In this sharing game theory puzzle, 3 friends take turns taking from a jar of 1000 candies to share. For example, the 1st friend could take 500 candies, then the 2nd friend could take 400, and the 3rd friend would take the remaining 100.

No one wants to be seen as greedy, but no one wants to end up with the fewest candies either. As such, their goals are (in order of preference):

1. Do not end up with the most candies, nor the fewest candies (a tie for most or fewest also fails this condition)
2. End up with as many candies as possible

All of them are logical, rational, know each other’s goals, but cannot communicate before or during sharing. How many candies should each friend end up with?

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1st friend will have 334, 2nd friend will have 666, and 3rd friend will have 0.

Intuitively, if the 1st friend takes a lot of candies, the 2nd friend can “win” (satisfy goal 1) by taking 1 less than the 1st friend (or all remaining candies if that is not possible). It turns out this cutoff is at 335: if the 1st friend takes 335 or more, the 2nd friend will always take 1 fewer, guaranteeing a win.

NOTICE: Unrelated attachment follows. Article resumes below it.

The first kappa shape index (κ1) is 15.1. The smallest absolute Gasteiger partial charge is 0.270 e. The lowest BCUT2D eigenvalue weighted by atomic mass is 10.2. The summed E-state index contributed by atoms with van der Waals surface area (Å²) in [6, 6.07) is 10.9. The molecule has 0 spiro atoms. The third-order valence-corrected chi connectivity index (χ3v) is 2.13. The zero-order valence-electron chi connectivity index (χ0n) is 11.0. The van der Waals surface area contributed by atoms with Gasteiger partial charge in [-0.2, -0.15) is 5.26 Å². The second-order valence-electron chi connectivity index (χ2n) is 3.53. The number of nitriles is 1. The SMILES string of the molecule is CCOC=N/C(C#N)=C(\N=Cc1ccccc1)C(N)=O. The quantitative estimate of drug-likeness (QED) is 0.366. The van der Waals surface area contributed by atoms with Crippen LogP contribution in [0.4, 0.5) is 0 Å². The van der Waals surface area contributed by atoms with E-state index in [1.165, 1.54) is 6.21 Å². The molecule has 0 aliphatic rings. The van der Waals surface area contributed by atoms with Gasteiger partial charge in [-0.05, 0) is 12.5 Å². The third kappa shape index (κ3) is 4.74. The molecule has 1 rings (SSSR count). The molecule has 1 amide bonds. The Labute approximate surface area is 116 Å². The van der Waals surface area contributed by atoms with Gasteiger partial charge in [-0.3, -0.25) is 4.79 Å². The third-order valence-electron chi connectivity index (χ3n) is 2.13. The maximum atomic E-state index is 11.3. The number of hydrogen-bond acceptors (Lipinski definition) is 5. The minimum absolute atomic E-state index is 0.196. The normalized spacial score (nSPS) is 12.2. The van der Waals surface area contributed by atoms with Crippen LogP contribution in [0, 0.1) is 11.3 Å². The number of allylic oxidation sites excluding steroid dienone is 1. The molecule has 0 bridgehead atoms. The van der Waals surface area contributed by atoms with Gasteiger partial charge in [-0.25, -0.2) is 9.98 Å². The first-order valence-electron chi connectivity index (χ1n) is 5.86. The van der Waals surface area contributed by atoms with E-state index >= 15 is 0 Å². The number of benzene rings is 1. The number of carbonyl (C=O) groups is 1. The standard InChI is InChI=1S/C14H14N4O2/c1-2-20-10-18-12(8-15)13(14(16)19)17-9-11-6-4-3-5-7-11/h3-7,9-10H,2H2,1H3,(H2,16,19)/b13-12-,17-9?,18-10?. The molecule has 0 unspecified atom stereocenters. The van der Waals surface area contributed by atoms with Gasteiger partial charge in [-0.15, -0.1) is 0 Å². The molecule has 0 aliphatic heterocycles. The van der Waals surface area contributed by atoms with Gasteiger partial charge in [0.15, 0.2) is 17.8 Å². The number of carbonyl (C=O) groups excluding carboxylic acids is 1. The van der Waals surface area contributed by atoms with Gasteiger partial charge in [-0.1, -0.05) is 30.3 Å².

For example, if 1st friend takes 335, 2nd would take 334 to win, as 3rd can only take the remaining 331 (because 3rd can no longer satisfy goal 1, they maximize goal 2).

But if the 1st friend takes 334, 2nd is stuck with no way to win:

• If 2nd takes 332 or fewer, 3rd wins by taking 333.
• If 2nd takes 333 or more, 3rd cannot win, so 3rd would take all remaining candies and no one wins.

Thus 2nd has no way to satisfy goal 1, so 2nd would take all remaining 666 candies. This means the 1st friend wins with 334 candies, 2nd friend will have 666, and 3rd friend will have 0.

Since this satisfies goal 1 for the 1st friend, there is no reason for the 1st friend to consider any smaller number (which would be worse for goal 2).